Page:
done elsewhere and do it better in LLDB, albeit in a small way.
The other thing here is that I’ve done this detection in
CreateHostNativeRegisterContextLinux for Arm64. This is the first point where we know
platform and architecture. Even without field detection, I think this is the best
place to start adding information, as it’s possible OSes will have different
contents for the same named register.
(and limit any initial implementation fallout to Linux)
For CPSR specifically, it wouldn’t be hard to abstract the WIP code to use a feature
bit set as the target parser does. Then FreeBSD/OpenBSD/Darwin/Linux can fill
that bit set using whatever native mechanism they have.
debug-server connected to a simulator may want to ignore the host
capabilities, I have no idea how those scenarios actually work)
In this approach we abandon detecting fields and simply show everything the
architecture manual includes.
Instead of writing all this out as structs we write it in the XML format in the first place
lldb-server just inserts it into the right place.
This is the approach I’ve seen in GDB and (I think?) QEMU for
- You’re writing XML directly.
- Perhaps we could at runtime override the content in the binary with external files.
Though at that point the user would have to give us the whole
- Very limited flexibility if we do want to detect things and share common info.
- Some would argue XML is harder to read than C++, plus we get some checking
when it’s compiled that it’s valid syntax at least.
Overriding the information could be done from
lldb instead though which
brings me on to…
This comes in 2 parts, we’d have some built in information that essentially mirrors
approach #1. With all the same properties except that any detection has to be done
further from the debugee itself (network wise). This means that anything we can’t
detect over the GDB protocol will be a pain to figure out.
The second part is that a user could use a script like this
Cortex M example script we already have.
With API additions one could pass field information in the register infos also,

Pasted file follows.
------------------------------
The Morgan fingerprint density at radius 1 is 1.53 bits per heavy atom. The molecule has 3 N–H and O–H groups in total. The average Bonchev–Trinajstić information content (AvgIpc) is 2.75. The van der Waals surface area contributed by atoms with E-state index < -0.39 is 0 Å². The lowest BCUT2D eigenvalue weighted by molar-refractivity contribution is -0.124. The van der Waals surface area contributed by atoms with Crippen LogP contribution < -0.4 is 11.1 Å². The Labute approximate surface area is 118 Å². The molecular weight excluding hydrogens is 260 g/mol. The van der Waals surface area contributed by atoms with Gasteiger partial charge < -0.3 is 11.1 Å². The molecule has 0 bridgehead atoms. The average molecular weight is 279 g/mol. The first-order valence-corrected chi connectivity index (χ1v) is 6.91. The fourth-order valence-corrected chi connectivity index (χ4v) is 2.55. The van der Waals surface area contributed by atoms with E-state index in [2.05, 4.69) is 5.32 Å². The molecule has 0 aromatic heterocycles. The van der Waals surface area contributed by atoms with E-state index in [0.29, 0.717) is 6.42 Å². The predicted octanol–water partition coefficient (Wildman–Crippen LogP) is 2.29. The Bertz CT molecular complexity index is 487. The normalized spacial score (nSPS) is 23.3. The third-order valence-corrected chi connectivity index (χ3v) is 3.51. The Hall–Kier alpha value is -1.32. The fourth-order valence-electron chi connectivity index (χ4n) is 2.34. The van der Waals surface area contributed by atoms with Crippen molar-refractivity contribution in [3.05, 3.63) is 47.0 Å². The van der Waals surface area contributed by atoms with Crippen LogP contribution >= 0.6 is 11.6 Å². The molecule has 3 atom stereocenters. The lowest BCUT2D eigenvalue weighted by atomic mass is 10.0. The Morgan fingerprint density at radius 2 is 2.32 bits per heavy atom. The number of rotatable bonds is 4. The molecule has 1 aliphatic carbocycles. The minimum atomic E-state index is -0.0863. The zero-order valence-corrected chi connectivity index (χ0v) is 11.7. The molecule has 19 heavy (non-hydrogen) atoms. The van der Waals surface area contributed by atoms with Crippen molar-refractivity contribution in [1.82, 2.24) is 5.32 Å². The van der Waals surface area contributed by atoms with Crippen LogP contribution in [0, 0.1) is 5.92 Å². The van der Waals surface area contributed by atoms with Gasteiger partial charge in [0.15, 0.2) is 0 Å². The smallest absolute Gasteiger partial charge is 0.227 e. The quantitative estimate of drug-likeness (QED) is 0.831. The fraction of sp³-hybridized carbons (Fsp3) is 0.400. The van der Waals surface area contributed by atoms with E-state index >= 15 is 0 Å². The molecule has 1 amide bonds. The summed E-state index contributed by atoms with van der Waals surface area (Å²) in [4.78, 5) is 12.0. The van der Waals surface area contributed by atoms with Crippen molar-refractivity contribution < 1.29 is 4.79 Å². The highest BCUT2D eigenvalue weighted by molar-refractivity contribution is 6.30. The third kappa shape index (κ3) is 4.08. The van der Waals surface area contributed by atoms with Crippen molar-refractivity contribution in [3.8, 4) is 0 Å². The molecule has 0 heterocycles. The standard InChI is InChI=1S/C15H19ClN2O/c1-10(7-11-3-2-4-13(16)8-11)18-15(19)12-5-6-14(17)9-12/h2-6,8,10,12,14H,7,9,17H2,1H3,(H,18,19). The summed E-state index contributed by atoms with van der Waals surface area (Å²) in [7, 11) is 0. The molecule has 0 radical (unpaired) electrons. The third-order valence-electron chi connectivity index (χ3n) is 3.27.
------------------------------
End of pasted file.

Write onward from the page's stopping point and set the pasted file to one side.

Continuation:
and if you know what your cpu is, there’s no need for detection.
I also considered some sort of hook to point to external XML bundles like Arm’s
where we would convert the information on startup and patch it into the builtin
information. However, this is something I’d only pursue if there was vendor
interest in it (and would need to confirm usage rights around that data).
Assuming we detect fields, we don’t have access to enough different cpus to run
on to check all the permutations of that. So that will be covered by unit tests
that take feature sets of some sort.
For a register with static contents like SVCR, we can add a few output checks
to existing tests that use it. If we don’t do any field detection, then all
register information will be tested this way.
Anything not covered by that will be a best effort. Given that if I make a mistake
reading the manual, I’ll write incorrect code and incorrect tests. Someone will
have to file an issue to get that fixed.
I think that’s fine though. It’s a bit like the AArch64 Target Parser in that
sense. 99.9% of that is written by Arm itself, based on Arm documentation.
My biases first:
- I think detecting the fields is cool and interesting, so I’d want to keep that door open.
- My focus is AArch64 Linux
lldb-serverdebug only at this time
(I would likely expand this to the BSDs next).
Which means my preferred approach is #1, encoding this information in
as C++, hooking in when we create the native register contexts.
- It’s not that much code.
- It’s closer to the hardware for detection purposes.
- It doesn’t prohibit us implementing the other approaches later.
- …I wrote most of it already
(and very much a side benefit, any alternative client to
lldb-server will get this
On the accuracy of the information, I think LLDB should make a statement that
it will attempt to detect relevant fields but this is not foolproof and that the
raw value is the source of truth as to what a field’s value is if there is doubt.
- Do you agree with my preferred approach, have I missed another possibility?
- What statement should LLDB make (or not) about the accuracy of this field
- Any weird scenarios you know of for your architecture that are worth thinking
about? Including register contents or
iOS simulators, that sort of thing.
If no one has any specific opinions on the matter, that’s fine. I’ll be back with polished
patches to do my preferred approaches.